By the time the first version of the guidelines had been completed, the role of the original community had also changed. Since knowledge (management) is a key asset, a GHIP Knowledge and Co-ordination Centre (GHIP KCC) has been set up to play a key role in putting the guidelines into practice. This also includes generating feedback on how the guidelines were applied, an example of so-called double-loop learning. Furthermore, the GHIP centre acts as a helpdesk for the support of all people interested in the GHIP approach. The Knowledge and Co-ordination Centre also plays a role in communication and education of the GHIP principles via courses, seminars, publications and its website, www.ghip.nl. Included in the site is an expert community based on an online tool, or expert panel, for sharing and capturing knowledge. Via this tool the experiences and personal know-how of people can be shared with the healthcare community, in particular those involved in innovation projects. The integration of this Q&A system in the process, in addition to the explicit knowledge that is captured in the GHIP dossiers, is a good example of knowledge-conscious management.
The welcome screen of the expert panel displays the GHIP process steps and the stakeholder groups, which reflect the GHIP matrix.
The final diagnosis
We have described a unique project and introduced some principles of knowledge management, such as the concept of communities and the introduction of best practices into a knowledge-enabled process for the dissemination of knowledge that has been generated by healthcare innovation projects. A broad group from the Dutch healthcare sector, which originated from a community of interest and evolved into a community of practice, has worked together to develop guidelines with supporting tools. Thanks to its efforts, innovation projects are now fully transparent and ensures that optimal use is made of previous experiences and project results. The project is realising its credo, ‘if they use it, it will build itself’.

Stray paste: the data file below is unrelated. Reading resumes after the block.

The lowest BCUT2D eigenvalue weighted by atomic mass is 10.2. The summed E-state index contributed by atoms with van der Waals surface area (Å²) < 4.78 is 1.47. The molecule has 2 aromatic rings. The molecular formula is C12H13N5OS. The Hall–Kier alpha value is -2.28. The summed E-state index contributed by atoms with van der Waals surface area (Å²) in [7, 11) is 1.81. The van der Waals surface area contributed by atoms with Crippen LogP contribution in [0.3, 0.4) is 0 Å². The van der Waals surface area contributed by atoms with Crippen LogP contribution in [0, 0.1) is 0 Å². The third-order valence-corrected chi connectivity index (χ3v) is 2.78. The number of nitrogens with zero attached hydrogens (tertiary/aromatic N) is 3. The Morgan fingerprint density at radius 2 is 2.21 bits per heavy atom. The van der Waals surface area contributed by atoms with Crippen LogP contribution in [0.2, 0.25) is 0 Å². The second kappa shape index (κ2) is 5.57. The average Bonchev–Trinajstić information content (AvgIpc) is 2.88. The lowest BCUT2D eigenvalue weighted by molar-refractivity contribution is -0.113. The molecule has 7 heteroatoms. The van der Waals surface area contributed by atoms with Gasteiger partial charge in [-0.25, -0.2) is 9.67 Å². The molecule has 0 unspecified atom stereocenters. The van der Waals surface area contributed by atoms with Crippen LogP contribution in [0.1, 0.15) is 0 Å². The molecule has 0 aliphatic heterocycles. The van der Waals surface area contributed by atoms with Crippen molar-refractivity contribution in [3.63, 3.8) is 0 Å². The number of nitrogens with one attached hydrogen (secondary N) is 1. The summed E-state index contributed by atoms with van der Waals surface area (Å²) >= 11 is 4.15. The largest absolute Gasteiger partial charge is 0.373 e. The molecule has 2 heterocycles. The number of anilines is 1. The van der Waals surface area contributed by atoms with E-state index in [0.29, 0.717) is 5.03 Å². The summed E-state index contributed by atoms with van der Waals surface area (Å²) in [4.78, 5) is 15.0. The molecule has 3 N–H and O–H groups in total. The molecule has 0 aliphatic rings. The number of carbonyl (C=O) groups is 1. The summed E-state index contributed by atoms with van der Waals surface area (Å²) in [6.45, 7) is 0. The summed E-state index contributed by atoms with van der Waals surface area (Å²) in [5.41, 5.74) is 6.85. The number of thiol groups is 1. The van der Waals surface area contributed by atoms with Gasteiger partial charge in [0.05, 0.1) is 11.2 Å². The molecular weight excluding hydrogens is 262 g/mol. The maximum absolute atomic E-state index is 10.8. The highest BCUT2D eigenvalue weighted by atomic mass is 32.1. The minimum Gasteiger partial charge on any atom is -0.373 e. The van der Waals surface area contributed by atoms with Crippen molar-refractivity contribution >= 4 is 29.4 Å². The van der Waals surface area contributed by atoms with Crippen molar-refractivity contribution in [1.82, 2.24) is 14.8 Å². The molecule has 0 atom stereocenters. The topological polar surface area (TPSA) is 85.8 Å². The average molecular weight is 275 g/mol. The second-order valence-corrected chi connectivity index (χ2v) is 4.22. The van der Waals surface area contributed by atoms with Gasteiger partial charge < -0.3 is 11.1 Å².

Paul Iske is senior vice president and chief knowledge officer at ABN Amro Corporate Finance and freelance consultant on knowledge co-ordination at GHIP. He can be contacted at firstname.lastname@example.org
Eric Kalter is a staff member at the Dutch healthcare insurance council and is involved in the introduction of new principles into the healthcare insurance system. He can be contacted at email@example.com
Lars Naber is head of the Dutch GHIP Knowledge Co-ordination Centre. He can be contacted at firstname.lastname@example.org